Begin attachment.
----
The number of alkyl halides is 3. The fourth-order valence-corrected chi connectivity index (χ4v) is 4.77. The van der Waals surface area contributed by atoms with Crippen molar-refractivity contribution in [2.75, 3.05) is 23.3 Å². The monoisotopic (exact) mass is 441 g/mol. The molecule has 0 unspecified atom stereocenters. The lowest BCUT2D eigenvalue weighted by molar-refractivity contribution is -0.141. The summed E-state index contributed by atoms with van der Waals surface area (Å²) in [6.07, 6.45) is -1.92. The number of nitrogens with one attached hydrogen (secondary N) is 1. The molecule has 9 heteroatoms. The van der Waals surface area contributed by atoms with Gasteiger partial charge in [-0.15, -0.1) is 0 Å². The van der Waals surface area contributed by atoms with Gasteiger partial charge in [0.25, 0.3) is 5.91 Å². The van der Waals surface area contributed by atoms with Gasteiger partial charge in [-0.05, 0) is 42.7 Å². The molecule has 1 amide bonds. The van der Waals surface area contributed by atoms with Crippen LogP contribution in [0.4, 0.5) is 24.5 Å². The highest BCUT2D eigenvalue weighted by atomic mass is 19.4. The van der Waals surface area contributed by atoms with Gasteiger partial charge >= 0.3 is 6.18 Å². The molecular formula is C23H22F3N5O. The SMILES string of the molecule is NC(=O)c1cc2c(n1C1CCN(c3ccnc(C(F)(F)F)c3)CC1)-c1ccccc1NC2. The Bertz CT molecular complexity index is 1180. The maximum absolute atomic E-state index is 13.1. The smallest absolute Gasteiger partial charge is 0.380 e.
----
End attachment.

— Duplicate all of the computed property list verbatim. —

The number of alkyl halides is 3. The fourth-order valence-corrected chi connectivity index (χ4v) is 4.77. The van der Waals surface area contributed by atoms with Crippen molar-refractivity contribution in [2.75, 3.05) is 23.3 Å². The monoisotopic (exact) mass is 441 g/mol. The molecule has 0 unspecified atom stereocenters. The lowest BCUT2D eigenvalue weighted by molar-refractivity contribution is -0.141. The summed E-state index contributed by atoms with van der Waals surface area (Å²) in [6.07, 6.45) is -1.92. The number of nitrogens with one attached hydrogen (secondary N) is 1. The molecule has 9 heteroatoms. The van der Waals surface area contributed by atoms with Gasteiger partial charge in [-0.15, -0.1) is 0 Å². The van der Waals surface area contributed by atoms with Gasteiger partial charge in [0.25, 0.3) is 5.91 Å². The van der Waals surface area contributed by atoms with Gasteiger partial charge in [-0.05, 0) is 42.7 Å². The molecule has 1 amide bonds. The van der Waals surface area contributed by atoms with Crippen LogP contribution in [0.4, 0.5) is 24.5 Å². The highest BCUT2D eigenvalue weighted by atomic mass is 19.4. The van der Waals surface area contributed by atoms with Gasteiger partial charge >= 0.3 is 6.18 Å². The molecular formula is C23H22F3N5O. The SMILES string of the molecule is NC(=O)c1cc2c(n1C1CCN(c3ccnc(C(F)(F)F)c3)CC1)-c1ccccc1NC2. The Bertz CT molecular complexity index is 1180. The maximum absolute atomic E-state index is 13.1. The smallest absolute Gasteiger partial charge is 0.380 e.